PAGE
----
Garage - timber for roof trusses

All - thanks for all the help in the recent and not so recent past! Here comes a new phase of d-i-y for me (apart from the brickwork and a jcb/man/lorry for demolition and digging and a bit of joinery labour).
I'm demolishing my old garage and building a new one 10m * 6.5m. I'm in Scotland.
Planning permission, building warrant, etc all sorted.
That said I'm still pondering a few things like roof trusses & the type of bricks (conservation area and I want it to match the rear of the house which has 100 y/o vistorian "buff" bricks - or i might consider sandstone blocks 'cos the front of the house is facing sandstone). This pondering is valid since the planning's conditional on the council approving the bricks / slates and the building warrant needs a certificate from the truss company or a structural engineer.
My initial questions (there'll be a lot more, I'm afraid) are about the roof timber.
I intend to put a room in the attic of the garage Velux windows, so I need "attic trusses".
I've been quoted 65 and 100 for each of the attic trusses from 2 different suppliers (obviously they'll come with certificates). They say i need 20 trusses (extra because of the velux).
I tried to price up the timber to get a joiner to make up the roof (300m will cover it i think) but i'm struggling to get it in the 7m lengths which will be necessary to get a continuous run from front wall to back wall, although the drawings for the trusses show a join on that length of timber. it's not clear what technique would be used to make the join though or what the overlap will be.
My question is, what would be the technique to make a joint in the standard lengths to get a 7m span and what would be the overlap (if any) required? Would i put a length of timber on each side of the joint and bolt them through?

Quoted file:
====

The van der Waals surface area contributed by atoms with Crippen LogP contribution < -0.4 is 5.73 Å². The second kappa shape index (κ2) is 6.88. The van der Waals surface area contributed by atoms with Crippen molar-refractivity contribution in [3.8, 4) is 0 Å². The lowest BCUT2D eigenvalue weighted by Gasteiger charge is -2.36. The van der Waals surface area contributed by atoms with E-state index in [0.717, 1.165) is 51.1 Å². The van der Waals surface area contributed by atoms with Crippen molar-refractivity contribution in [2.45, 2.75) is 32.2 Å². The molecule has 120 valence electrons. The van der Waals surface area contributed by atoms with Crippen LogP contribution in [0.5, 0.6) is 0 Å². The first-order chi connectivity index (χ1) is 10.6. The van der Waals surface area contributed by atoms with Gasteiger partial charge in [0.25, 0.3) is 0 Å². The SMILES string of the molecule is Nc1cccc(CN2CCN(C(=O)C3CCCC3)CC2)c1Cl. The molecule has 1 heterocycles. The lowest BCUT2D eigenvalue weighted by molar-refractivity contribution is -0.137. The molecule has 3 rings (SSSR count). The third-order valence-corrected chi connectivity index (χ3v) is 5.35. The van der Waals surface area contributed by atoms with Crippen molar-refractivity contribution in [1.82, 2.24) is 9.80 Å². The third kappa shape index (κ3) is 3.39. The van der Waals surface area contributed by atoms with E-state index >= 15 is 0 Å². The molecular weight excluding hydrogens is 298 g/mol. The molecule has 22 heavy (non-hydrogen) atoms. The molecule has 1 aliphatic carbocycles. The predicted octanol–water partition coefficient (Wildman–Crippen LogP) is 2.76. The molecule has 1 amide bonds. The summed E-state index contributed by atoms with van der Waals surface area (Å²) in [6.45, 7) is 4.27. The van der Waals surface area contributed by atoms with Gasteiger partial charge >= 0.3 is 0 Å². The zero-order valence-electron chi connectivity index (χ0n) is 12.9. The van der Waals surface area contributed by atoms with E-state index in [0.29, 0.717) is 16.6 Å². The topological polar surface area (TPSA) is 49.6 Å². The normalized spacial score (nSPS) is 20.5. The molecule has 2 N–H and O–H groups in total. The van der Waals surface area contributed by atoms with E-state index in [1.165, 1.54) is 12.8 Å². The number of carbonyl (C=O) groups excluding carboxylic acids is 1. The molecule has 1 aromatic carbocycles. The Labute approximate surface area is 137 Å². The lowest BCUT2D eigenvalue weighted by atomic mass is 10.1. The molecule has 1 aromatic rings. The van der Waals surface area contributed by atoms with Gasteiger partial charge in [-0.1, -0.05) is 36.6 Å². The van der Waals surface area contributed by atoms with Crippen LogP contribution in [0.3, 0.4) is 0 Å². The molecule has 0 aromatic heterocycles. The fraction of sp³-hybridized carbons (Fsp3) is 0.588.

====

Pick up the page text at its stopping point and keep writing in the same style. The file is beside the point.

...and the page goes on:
Please be assured that i will pay a structural engineer to design the roof and certify it for the building warrant - i'm more than happy to do that. I just want some ideas so i can price the timber, factor in the labour and make cost comparisons - and factor in 200 - 300 for the engineer.
If anyone's interested or needs more information, i'll post the drawings up on the web.
TIA Paul
Add pictures here
<% if( /^image/.test(type) ){ %>
<% } %>
<%-name%>
Add image file
Upload

If you are talking about proprietary trusses, the joint in a continuous length of timber is either formed from a finger joint (a glued zig-zag across the width of the timber) or a gang nail plate. Both can only be manufactured by machine and the joint can be designed to be stronger than the timber either side.

Usually a steel plate + bolts is used.

If you ask, the proprietary trusses will come with a set of calculations which are suitable for submission to BC (well, I have never had any problems in England).

Dont forget that with proprietary trusses you save the cost of a seperate engineer but you need to add in the extra cost of timber for additional longitudinal, chevron and diagonal bracing.
Andy W
Add pictures here
<% if( /^image/.test(type) ){ %>
<% } %>
<%-name%>
Add image file
Upload

HomeOwnersHub.com is a website for homeowners and building and maintenance pros. It is not affiliated with any of the manufacturers or service providers discussed here. All logos and trade names are the property of their respective owners.